M
In 80 days
 

Lucy would say my finger is poking my brain
in the eye and my teeth are chewing
my stomach. But she is eight, and knows nothing
about how sleep stands in a corner
of the bedroom thumbing its nose at me.
Lucy can sleep on a staircase, head on the top step,
hip on the next, feet on the rung below that,
strung like a ribbon of placidity.
I go to the kitchen, spread pages of yesterday’s
newspaper in a crossword puzzle on the table,
and make Easter eggs for her from balloons
wound with thin string dipped in starch.
I hear Mamma saying
All your lopsided creations are minchiata,
but Lucy believes mine’s a heavenly hand.
And who am I to argue?
 
The string is Phileas Fogg on a journey
around the balloon, but with fewer obstacles
to steal its fortune. Only the cat worries it,
batting occasionally. Nick told me a plotline
depends on the things that go wrong.
I woke that morning in bed with him
dead, his shoulder pressing my arm,
deflated on a fistful of needles and pins.
Diabetes is a real trip not a destination,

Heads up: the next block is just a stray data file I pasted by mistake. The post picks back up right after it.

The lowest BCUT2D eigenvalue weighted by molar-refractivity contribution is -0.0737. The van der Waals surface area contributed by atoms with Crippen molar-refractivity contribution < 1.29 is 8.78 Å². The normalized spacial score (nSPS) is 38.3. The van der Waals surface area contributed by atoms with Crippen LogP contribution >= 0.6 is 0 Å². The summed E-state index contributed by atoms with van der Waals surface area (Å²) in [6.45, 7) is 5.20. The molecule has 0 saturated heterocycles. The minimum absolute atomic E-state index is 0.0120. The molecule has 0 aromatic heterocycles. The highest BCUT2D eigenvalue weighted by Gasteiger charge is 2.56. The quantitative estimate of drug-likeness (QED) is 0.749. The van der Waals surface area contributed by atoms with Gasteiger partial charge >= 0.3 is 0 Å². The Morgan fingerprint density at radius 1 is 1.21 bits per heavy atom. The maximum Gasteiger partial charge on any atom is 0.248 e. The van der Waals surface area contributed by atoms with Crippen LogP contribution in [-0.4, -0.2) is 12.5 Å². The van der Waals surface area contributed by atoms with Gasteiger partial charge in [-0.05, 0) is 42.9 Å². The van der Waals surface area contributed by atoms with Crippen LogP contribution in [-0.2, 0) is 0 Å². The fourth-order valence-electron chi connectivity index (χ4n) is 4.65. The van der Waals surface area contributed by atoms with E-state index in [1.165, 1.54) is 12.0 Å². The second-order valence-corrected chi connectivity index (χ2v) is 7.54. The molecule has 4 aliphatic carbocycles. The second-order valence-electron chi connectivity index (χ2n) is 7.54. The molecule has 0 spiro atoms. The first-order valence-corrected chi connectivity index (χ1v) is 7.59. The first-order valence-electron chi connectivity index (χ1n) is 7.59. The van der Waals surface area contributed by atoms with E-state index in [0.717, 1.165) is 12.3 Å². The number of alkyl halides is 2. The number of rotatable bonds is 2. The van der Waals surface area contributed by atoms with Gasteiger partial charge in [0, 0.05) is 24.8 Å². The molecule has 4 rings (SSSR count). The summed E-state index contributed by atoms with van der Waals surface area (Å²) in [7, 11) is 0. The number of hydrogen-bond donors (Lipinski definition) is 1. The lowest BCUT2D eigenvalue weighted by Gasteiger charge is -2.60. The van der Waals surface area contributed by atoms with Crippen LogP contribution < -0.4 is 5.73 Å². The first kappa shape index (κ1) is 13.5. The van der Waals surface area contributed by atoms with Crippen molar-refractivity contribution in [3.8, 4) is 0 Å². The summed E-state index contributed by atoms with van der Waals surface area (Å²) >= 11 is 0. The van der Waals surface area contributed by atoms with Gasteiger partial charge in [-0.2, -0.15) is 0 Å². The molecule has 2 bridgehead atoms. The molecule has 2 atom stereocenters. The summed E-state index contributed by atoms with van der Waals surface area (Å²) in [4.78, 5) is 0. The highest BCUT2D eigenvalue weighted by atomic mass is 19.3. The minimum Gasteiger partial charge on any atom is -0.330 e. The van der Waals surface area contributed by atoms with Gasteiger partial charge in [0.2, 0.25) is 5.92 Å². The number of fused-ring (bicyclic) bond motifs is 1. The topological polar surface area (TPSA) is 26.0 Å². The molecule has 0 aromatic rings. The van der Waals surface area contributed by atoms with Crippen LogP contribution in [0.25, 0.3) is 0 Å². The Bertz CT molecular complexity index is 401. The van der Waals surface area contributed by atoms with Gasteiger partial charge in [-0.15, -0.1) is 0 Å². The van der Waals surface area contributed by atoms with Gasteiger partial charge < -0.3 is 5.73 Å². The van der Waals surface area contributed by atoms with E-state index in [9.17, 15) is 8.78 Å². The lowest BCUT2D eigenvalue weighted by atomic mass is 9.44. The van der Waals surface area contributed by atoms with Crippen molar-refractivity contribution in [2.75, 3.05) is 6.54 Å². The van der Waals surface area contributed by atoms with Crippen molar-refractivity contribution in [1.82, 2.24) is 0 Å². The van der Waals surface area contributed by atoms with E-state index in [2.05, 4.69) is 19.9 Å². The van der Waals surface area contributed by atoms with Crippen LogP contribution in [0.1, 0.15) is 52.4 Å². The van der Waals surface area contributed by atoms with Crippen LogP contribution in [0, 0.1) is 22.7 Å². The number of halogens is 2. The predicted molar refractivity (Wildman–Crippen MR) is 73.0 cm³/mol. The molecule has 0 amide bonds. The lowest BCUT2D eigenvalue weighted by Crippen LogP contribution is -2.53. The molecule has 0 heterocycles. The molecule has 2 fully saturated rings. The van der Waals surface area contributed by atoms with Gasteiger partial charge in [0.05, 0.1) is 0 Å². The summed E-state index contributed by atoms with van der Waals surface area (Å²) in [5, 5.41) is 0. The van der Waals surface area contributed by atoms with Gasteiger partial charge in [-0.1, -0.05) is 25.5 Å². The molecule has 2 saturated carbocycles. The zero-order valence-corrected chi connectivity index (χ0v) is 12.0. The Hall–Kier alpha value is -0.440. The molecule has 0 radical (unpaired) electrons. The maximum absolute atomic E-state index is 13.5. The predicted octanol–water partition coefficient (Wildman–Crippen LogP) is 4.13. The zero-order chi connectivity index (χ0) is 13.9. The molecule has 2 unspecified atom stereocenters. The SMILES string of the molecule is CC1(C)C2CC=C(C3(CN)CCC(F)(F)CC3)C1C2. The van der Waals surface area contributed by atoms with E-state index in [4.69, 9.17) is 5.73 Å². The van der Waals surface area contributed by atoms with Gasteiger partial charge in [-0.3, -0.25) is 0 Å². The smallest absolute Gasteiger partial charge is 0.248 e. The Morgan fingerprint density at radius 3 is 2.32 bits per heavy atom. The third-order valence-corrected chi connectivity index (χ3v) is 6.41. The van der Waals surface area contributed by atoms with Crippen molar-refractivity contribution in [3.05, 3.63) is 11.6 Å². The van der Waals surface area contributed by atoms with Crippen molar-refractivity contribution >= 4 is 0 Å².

he’d quip. What would he say about traveling
around a balloon at night
without some sort of stopping point?
Lucy materializes from her room to break the plate
of darkness, the bounce-back ability
of rubber balls riding on a yellow blanket
that trails her like a duckling in love.
 
She climbs her usual chair
like she scales our backyard mulberry.
Her blood glucose is low, so we drink
orange juice together. The everyday
accompaniment of scrambled eggs and milk,
bacon and toast are too far away at two
in the morning. What would she have done
if she’d known the consequence
of following too closely in a father’s footprints?
Perhaps fetuses who run away
from the womb too soon
are only saying no. Her lazy eye
wanders left as if half of her believes her right
to choose rolled under the refrigerator.
She brings air to a shrunken balloon
with the smallest puffs of life.
There is starch in her hair and an impulse
to fix it. Where does Phileas go next,
Lucy wants to know. Minchiata, my child.
Balloons burst inside a dozen eggs
until all that remains is string.